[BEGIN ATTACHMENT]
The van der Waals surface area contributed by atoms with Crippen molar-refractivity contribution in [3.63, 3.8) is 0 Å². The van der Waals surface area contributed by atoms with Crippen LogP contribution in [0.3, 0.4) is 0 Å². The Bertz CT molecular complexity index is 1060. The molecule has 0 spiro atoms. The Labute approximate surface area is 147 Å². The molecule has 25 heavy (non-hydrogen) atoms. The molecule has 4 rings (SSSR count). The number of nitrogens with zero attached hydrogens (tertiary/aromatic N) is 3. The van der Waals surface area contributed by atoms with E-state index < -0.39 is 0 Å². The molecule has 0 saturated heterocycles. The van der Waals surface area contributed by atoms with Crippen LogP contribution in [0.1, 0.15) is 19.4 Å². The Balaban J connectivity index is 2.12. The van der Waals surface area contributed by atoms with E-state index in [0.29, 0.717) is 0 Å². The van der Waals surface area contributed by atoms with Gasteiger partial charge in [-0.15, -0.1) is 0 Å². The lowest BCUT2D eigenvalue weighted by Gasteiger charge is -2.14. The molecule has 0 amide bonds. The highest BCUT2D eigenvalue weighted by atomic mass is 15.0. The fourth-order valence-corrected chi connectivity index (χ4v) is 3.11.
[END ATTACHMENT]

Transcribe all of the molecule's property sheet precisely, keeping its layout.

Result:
The van der Waals surface area contributed by atoms with Crippen molar-refractivity contribution in [3.63, 3.8) is 0 Å². The van der Waals surface area contributed by atoms with Crippen LogP contribution in [0.3, 0.4) is 0 Å². The Bertz CT molecular complexity index is 1060. The molecule has 0 spiro atoms. The Labute approximate surface area is 147 Å². The molecule has 25 heavy (non-hydrogen) atoms. The molecule has 4 rings (SSSR count). The number of nitrogens with zero attached hydrogens (tertiary/aromatic N) is 3. The van der Waals surface area contributed by atoms with E-state index < -0.39 is 0 Å². The molecule has 0 saturated heterocycles. The van der Waals surface area contributed by atoms with Crippen LogP contribution in [0.1, 0.15) is 19.4 Å². The Balaban J connectivity index is 2.12. The van der Waals surface area contributed by atoms with E-state index in [0.29, 0.717) is 0 Å². The van der Waals surface area contributed by atoms with Gasteiger partial charge in [-0.15, -0.1) is 0 Å². The lowest BCUT2D eigenvalue weighted by Gasteiger charge is -2.14. The molecule has 0 amide bonds. The highest BCUT2D eigenvalue weighted by atomic mass is 15.0. The fourth-order valence-corrected chi connectivity index (χ4v) is 3.11.